Sept. 14, 2016
By Father William Muench
We, Catholics, love our saints. Each canonized saint is assigned a day as their feast day. For example, we always remember March 17th as St. Patrick’s Day. I remember as a child my grandfather always remembered to send me a gift on St. William’s Feast Day. Of course, he was a William, also.
You may know that in several parts of the world a child’s name is determined by the name of the saint on whose Feast Day he or she is born.
The process leading up to canonization for a saint is rather complicated in our Catholic Church. There is a special congregation in the Vatican that analyzes and advises the Holy Father as to someone being worthy of canonization. They read about everything a person has written and teaches. It takes quite a while for that whole process. There was a time in the early years of the Catholic Church when it did not take so long but in the present time it seems to take a much longer time.
So, it is interesting that Mother Teresa was canonized a saint only 20 years after her death. That is rather quick for our times. I am sure Pope Francis intervened a bit.
Mother Teresa is now a canonized saint. Of course, she has always been a saint but now it is official with the Catholic Church.
I am sure you all know a great deal about Mother Teresa – her story has been made popular since her canonization. She is what you would call a headliner. She received the Nobel Peace Prize among other distinctions during her life. Now, her congregation of Sisters, the Missionaries of Charity, are located in every country in the world. They are very recognizable and their work, especially among the poor, is well known.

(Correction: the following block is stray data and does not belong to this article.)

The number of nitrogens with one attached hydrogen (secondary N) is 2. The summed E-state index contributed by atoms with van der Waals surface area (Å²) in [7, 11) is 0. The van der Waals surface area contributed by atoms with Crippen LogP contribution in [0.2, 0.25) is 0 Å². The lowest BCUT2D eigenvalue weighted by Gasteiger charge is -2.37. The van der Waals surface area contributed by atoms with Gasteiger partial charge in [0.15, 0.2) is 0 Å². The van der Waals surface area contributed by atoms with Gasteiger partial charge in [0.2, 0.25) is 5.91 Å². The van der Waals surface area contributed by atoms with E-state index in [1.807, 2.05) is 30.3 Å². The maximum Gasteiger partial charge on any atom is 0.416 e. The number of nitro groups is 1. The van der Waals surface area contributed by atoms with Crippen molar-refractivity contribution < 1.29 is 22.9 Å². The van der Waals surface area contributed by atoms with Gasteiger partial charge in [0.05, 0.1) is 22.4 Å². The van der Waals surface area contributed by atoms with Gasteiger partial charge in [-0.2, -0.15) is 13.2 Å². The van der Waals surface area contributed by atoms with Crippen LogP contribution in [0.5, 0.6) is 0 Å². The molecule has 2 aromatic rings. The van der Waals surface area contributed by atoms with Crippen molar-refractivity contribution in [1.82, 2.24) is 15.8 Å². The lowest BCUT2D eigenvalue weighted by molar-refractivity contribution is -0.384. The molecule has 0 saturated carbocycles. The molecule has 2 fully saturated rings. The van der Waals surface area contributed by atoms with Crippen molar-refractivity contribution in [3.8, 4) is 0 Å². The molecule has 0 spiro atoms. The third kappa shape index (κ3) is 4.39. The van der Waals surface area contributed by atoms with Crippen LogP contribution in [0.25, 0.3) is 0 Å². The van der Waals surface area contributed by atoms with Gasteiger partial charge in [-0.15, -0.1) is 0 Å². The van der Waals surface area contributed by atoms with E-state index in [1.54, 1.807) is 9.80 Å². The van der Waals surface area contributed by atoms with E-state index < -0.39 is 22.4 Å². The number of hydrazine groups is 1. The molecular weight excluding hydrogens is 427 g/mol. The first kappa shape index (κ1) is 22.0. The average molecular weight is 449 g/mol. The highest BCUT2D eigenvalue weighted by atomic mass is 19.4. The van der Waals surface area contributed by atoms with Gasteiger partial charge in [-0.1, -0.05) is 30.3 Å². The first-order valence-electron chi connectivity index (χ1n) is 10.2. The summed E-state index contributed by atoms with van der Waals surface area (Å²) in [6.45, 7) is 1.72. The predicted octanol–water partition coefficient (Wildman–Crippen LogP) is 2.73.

Mother Teresa dedicated herself and her whole congregation to the care of the poor, the homeless, the sick and the dying. Mother Teresa lived out poverty as do her Sisters. At the same time, they bring joy and happiness and love to so many. They accept many sacrifices but always in peace and love. Saints are important to us Catholics; they are our heroes. They show us the way. Many Catholics say, “I could never be a Mother Teresa.” That is not what life is all about. Mother Teresa is an exceptional person – her faith and determination constantly challenged her to do exceptional things and to life exceptionally. Yet, we are all called to become a saint, a saint just like Mother Teresa.
As you know, there are many, many saints with the Lord that our Church has not canonized.
There is a fellow who often comes to me for confession. I smile, because he usually begins by saying, “Well, Father, I’m no saint.” I respond, “You better get busy. This is the only reason we are on this earth.”
Becoming a saint is a life journey and adventure for all of us.
Sanctity is not something that is suddenly bestowed on us when we finally meet the Savior face to face. Each and every day we take a step along that path toward sanctity with Jesus.
Becoming a saint is not an impossible journey. First of all, we have the Lord Jesus supporting us and showing us the way. I believe that each and every day of our lives the Lord fills our days with opportunities to do something good and holy – making a difference in our own lives – making our world a better place. They are often rather simple, even ordinary, yet, each are powerful moments in our way to sanctity.
Our prayer must by that we do not miss the Lord’s challenges to us.
Someone taught me that – I use it often – “A saint is someone who does ordinary things in an extraordinary way.” A saint care and wants to make their own lives special with the help of the Lord.
In the Eucharistic Prayer of the First Eucharistic Prayer for Reconciliation, we this after the consecration of the Eucharist – “Help us to work together for the coming of your Kingdom, until the hour when we stand before you, Lord, Saints among the Saints in the halls of Heaven, with Blessed Virgin Mary, Mother of God, with St. Joseph, her spouse, with the blessed Apostles and all the Saints, and with our deceased brothers and sisters, whom we humbly commend to your mercy.”